New statues stoke sensitivity between South Korea, Japan

In this undated photo provided by The Korea Botanical Garden, statues of a man kneeling in front of a girl symbolizing victims of sexual slavery by Japan’s World War II military at the Korea Botanical Garden in Pyeongchang, South Korea. The statue has become the latest subject of diplomatic sensitivity between the countries, with Tokyo’s top government spokesman questioning whether the figure represents Prime Minister Shinzo Abe. (The Korea Botanical Garden via AP)

SEOUL, South Korea (AP) — A pair of new statues in South Korea of a man kneeling in front of a girl symbolizing a victim of sexual slavery by Japan’s wartime military is the latest subject of diplomatic sensitivity between the countries, with Tokyo’s government spokesperson questioning whether the male figure represents the Japanese prime minister.

Kim Chang-ryeol, owner of a botanic garden in the mountain town of Pyeongchang, told The Associated Press on Tuesday that he canceled an unveiling ceremony for the bronze statues that was to take place on Aug. 10 because of what he described as unwanted controversy.

Kim said the statues were his idea, but that he didn’t specifically intend the male figure to be Japanese Prime Minister Shinzo Abe. Since his inauguration in 2012, Abe has stoked anger among South Koreans over his nationalistic stance on Japan’s wartime past and his demands that South Korea remove similar statues symbolizing sexual slavery victims in front of the Japanese Embassy in Seoul and other sites.

But the statues at Kim’s garden also drew criticism among some South Koreans, who described them as tacky or excessively provocative on social media. Kim defended the statues, saying they reflect his wish for the countries to resolve their conflicts over history. He didn’t expect the statues to trigger political debates.

“The man could be Abe and also couldn’t be Abe,” said Kim, who will keep the statues at his garden. “The man represents anyone in a position of responsibility who could sincerely apologize to the victims of sexual slavery, now or in the future. It could even be the girl’s father. … That’s why the statues were named ‘Eternal Atonement.’’’

Relations between South Korea and Japan sank to their lowest point in decades last year as they allowed their decades-long disputes over wartime history to spill over into issues related to trade and military cooperation.

During a briefing in Tokyo, Japanese Chief Cabinet Secretary Yoshihide Suga said it would be unacceptable under “international courtesy” if the statues’ male figure did indeed represent Abe.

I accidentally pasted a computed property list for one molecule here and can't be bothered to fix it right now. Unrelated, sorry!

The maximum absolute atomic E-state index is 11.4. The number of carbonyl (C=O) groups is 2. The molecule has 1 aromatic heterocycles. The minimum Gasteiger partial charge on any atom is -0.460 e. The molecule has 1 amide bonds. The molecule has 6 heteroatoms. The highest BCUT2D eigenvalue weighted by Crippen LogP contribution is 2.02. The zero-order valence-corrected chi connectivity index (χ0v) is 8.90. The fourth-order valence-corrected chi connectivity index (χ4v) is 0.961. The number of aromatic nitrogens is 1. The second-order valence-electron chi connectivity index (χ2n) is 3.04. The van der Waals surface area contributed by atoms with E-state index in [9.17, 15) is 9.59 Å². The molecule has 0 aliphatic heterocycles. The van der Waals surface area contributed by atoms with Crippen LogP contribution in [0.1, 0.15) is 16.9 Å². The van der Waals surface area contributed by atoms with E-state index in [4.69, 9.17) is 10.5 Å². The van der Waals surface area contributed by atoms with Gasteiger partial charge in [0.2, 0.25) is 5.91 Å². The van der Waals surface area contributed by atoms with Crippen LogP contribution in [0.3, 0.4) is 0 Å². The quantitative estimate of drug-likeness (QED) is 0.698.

“I think such a thing is unforgivable under international courtesy,” Suga said.

Kim In-chul, South Korea’s foreign ministry spokesperson, acknowledged that countries should consider “international comity” in regard to foreign heads of state, but he didn’t provide a clear answer when asked whether private citizens should be asked to follow such practices.

Disputes over sex slaves are a legacy of Japan’s 1910-45 colonial occupation of the Korean Peninsula. Historians say tens of thousands of women from around Asia, many of them Korean, were sent to front-line military brothels to provide sex to Japanese soldiers during World War II.

Under South Korea’s previous conservative government, the countries attempted to settle the dispute over sexual slavery in a 2015 agreement for Tokyo to provide 1 billion yen ($9 million) to a Seoul-based foundation to help support victims.

The deal was hugely unpopular in South Korea, where many people criticized their government for settling for too little and accused Tokyo of attempting to silence the victims with money. The liberal government of current South Korean President Moon Jae-in, who took office in 2017, took steps to dissolve the foundation, saying the deal lacked legitimacy because officials failed to properly communicate with the victims before reaching it.

Copyright 2020 The Associated Press. All rights reserved. This material may not be published, broadcast, rewritten or redistributed.

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